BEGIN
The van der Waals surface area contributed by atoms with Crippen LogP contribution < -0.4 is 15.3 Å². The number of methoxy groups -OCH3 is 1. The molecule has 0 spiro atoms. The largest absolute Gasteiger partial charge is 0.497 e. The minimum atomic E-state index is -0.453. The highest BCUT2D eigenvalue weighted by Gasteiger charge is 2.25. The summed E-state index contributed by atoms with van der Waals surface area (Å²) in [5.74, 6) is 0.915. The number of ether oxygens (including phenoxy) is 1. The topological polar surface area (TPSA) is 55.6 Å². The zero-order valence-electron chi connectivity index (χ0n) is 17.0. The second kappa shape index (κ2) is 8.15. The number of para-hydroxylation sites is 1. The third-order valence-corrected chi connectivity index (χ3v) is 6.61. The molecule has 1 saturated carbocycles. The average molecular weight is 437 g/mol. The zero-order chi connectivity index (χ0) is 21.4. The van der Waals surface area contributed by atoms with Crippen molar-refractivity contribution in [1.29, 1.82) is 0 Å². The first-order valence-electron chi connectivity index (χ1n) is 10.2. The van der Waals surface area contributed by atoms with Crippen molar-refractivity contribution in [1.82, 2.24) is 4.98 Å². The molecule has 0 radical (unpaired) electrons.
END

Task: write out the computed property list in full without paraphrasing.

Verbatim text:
The van der Waals surface area contributed by atoms with Crippen LogP contribution < -0.4 is 15.3 Å². The number of methoxy groups -OCH3 is 1. The molecule has 0 spiro atoms. The largest absolute Gasteiger partial charge is 0.497 e. The minimum atomic E-state index is -0.453. The highest BCUT2D eigenvalue weighted by Gasteiger charge is 2.25. The summed E-state index contributed by atoms with van der Waals surface area (Å²) in [5.74, 6) is 0.915. The number of ether oxygens (including phenoxy) is 1. The topological polar surface area (TPSA) is 55.6 Å². The zero-order valence-electron chi connectivity index (χ0n) is 17.0. The second kappa shape index (κ2) is 8.15. The number of para-hydroxylation sites is 1. The third-order valence-corrected chi connectivity index (χ3v) is 6.61. The molecule has 1 saturated carbocycles. The average molecular weight is 437 g/mol. The zero-order chi connectivity index (χ0) is 21.4. The van der Waals surface area contributed by atoms with Crippen molar-refractivity contribution in [1.29, 1.82) is 0 Å². The first-order valence-electron chi connectivity index (χ1n) is 10.2. The van der Waals surface area contributed by atoms with Crippen molar-refractivity contribution in [1.82, 2.24) is 4.98 Å². The molecule has 0 radical (unpaired) electrons.